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You Can’t Cure Silicosis, but You Can Live with It: A Story of a Chinese Gold Miner in Sim Chi Yin’s Project

The Economist reported this past January that in 2015 the Chinese economy grew by only 6.9%, which is less than 7.3% in 2014. Photographe Sim Chi Yin knows about the human sacrifice behind these figures. Her project, Dying to Breathe, is about a Chinese gold miner who suffers from silicosis, a lung disease typical for those who work in the mining industry. Every year silicosis kills three times as many people as collapses and explosions in the mines, but these deaths are not mentioned in the news.
Sim Chi Yin Age 37

Born in Singapore, lives in Beijing. Documentary photographer, member of VII Photo Agency. Published her work in TIME, The New York Times, The New Yorker, National Geographic, Le Monde, Newsweek, Vogue USA, GQ France, Financial Times Weekend Magazine, New York Times Sunday Magazine, and Stern. Before starting her career as a photographer, worked as a journalist in The Straits Times for 9 years. In 2010, received a Photography and Human Rights scholarship from the Magnum Foundation to study in New York University. In 2013, the Dying to Breathe project was shortlisted for the W. Eugene Smith Grant in Humanistic Photography.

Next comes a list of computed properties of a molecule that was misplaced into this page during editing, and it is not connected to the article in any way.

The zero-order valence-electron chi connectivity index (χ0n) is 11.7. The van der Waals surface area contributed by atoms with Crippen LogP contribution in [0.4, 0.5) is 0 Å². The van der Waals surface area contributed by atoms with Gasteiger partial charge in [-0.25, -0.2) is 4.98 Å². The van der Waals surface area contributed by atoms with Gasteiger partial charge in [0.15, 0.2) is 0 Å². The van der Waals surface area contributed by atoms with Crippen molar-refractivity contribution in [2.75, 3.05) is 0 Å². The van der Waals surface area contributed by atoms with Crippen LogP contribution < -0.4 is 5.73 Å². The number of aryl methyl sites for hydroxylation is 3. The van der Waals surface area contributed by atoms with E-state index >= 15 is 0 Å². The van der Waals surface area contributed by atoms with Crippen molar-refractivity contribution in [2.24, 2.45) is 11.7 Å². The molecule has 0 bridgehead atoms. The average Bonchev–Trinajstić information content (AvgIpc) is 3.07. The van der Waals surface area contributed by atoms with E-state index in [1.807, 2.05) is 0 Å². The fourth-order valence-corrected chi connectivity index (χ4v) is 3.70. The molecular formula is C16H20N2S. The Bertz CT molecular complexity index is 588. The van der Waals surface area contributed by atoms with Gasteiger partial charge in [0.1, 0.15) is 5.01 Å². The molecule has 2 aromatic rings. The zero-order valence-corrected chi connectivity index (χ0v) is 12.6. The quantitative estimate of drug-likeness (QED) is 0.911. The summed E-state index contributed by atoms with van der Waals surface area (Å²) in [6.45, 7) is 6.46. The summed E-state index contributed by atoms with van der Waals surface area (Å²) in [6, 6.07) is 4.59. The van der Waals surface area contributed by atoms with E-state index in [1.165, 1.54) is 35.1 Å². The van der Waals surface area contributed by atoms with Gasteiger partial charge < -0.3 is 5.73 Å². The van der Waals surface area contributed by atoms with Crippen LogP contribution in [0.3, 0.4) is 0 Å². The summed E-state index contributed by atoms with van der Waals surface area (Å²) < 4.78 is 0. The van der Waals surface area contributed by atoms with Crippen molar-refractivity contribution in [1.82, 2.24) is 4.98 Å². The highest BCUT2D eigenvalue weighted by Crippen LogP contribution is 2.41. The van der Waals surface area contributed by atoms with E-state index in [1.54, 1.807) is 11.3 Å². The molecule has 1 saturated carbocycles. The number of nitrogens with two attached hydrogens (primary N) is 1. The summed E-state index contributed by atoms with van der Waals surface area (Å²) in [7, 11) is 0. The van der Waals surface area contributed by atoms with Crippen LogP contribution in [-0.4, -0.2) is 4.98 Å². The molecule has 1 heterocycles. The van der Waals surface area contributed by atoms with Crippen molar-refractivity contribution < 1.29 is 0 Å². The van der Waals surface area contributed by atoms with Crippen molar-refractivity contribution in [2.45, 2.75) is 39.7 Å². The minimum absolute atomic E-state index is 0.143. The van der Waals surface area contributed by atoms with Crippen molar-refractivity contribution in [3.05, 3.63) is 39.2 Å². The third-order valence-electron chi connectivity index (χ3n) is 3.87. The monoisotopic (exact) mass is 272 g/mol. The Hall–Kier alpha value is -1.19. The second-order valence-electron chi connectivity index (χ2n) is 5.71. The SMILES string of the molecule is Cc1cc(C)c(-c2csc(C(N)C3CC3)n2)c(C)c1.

A fellow journalist introduced me to Mr. He. He was writing about the gold industry in China and found former migrant miners. In the early years of industrialization Mr. He, like many other uneducated villagers, went to work in gold mines looking for the big money. Owners of private mines did not offer payslips and did not care much about labor conditions. Bad ventilation and the use of rudimentary paper or cotton masks in the mines caused 6 million workers all over the country to suffer from silicosis, while the absence of proper paperwork has left the workers without access to state-sponsored health care.

Silicosis is the most common occupational disease in China. Silica dust in the gold mines causes lung fibrosis.

After an incubation period of 10 to 15 years, lung tissue starts slowly turning into rock

Two or three years after that, if a person who suffers from silicosis does not succumb to tuberculosis or simple flu, they die from slow suffocation. Many people commit suicide, as they don’t feel they are strong enough or rich enough to fight till the end. And the end is inevitable, as there is no cure for silicosis. You can live with it, though. It is like diabetes. In Australia, the US or the UK life expectancy of silicosis patients is 60-70 years. All you need is fresh air, good food, regular medical check-ups, no stress, and moderate physical activity. However, these are not the things a Chinese miner can afford.


When I first met Mr. He and his family — his wife, son, and father — he has lived with the disease for 6 years. He was not very welcoming. He already talked to several journalists by that point, so he didn’t say much. Nevertheless, I stayed with the family for a week. I chitchatted with them, drank tea, slept above the fruit stall they ran, and took photographs. I think they were impressed that I stayed with them. Unlike other journalists, I did not just come and leave. It was difficult for them to understand me.

It was an amazing family. They were all very close and supportive to each other. Mr. He’s wife and son were always catering to every single need of Mr. He. I was especially touched by the relationship of Mr. He and his wife, Mi Shixiu.